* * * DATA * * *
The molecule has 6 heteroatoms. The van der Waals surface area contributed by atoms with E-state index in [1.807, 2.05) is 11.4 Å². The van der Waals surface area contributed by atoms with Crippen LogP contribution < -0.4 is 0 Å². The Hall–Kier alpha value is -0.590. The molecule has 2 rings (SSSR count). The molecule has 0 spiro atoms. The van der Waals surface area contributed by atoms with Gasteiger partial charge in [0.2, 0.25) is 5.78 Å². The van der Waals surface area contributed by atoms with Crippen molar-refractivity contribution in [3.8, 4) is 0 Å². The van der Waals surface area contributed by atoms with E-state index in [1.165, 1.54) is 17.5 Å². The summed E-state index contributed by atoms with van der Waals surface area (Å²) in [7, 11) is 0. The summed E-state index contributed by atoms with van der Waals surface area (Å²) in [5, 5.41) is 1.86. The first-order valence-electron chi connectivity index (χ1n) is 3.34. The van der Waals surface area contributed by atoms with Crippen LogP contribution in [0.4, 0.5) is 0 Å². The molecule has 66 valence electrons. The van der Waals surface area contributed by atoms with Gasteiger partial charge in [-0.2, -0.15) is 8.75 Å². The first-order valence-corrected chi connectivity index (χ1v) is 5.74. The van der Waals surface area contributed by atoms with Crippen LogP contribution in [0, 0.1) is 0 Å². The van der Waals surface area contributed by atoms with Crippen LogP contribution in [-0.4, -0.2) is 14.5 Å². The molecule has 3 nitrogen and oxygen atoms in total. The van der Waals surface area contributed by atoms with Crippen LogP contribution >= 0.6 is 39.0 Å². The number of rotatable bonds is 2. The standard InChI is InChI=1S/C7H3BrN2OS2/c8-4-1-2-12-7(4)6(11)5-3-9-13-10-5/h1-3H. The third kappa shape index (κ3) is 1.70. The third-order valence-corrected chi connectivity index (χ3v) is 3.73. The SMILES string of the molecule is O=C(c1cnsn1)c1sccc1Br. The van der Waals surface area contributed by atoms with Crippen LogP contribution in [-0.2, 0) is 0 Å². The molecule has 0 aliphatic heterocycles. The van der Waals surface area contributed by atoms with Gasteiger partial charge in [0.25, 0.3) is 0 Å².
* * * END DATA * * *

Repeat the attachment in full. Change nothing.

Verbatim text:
The molecule has 6 heteroatoms. The van der Waals surface area contributed by atoms with E-state index in [1.807, 2.05) is 11.4 Å². The van der Waals surface area contributed by atoms with Crippen LogP contribution < -0.4 is 0 Å². The Hall–Kier alpha value is -0.590. The molecule has 2 rings (SSSR count). The molecule has 0 spiro atoms. The van der Waals surface area contributed by atoms with Gasteiger partial charge in [0.2, 0.25) is 5.78 Å². The van der Waals surface area contributed by atoms with Crippen molar-refractivity contribution in [3.8, 4) is 0 Å². The van der Waals surface area contributed by atoms with E-state index in [1.165, 1.54) is 17.5 Å². The summed E-state index contributed by atoms with van der Waals surface area (Å²) in [7, 11) is 0. The summed E-state index contributed by atoms with van der Waals surface area (Å²) in [5, 5.41) is 1.86. The first-order valence-electron chi connectivity index (χ1n) is 3.34. The van der Waals surface area contributed by atoms with Crippen LogP contribution in [0.4, 0.5) is 0 Å². The molecule has 66 valence electrons. The van der Waals surface area contributed by atoms with Gasteiger partial charge in [-0.2, -0.15) is 8.75 Å². The first-order valence-corrected chi connectivity index (χ1v) is 5.74. The van der Waals surface area contributed by atoms with Crippen LogP contribution in [0, 0.1) is 0 Å². The van der Waals surface area contributed by atoms with Crippen LogP contribution in [-0.4, -0.2) is 14.5 Å². The molecule has 3 nitrogen and oxygen atoms in total. The van der Waals surface area contributed by atoms with Crippen LogP contribution >= 0.6 is 39.0 Å². The number of rotatable bonds is 2. The standard InChI is InChI=1S/C7H3BrN2OS2/c8-4-1-2-12-7(4)6(11)5-3-9-13-10-5/h1-3H. The third kappa shape index (κ3) is 1.70. The third-order valence-corrected chi connectivity index (χ3v) is 3.73. The SMILES string of the molecule is O=C(c1cnsn1)c1sccc1Br. The van der Waals surface area contributed by atoms with Crippen LogP contribution in [-0.2, 0) is 0 Å². The molecule has 0 aliphatic heterocycles. The van der Waals surface area contributed by atoms with Gasteiger partial charge in [0.25, 0.3) is 0 Å².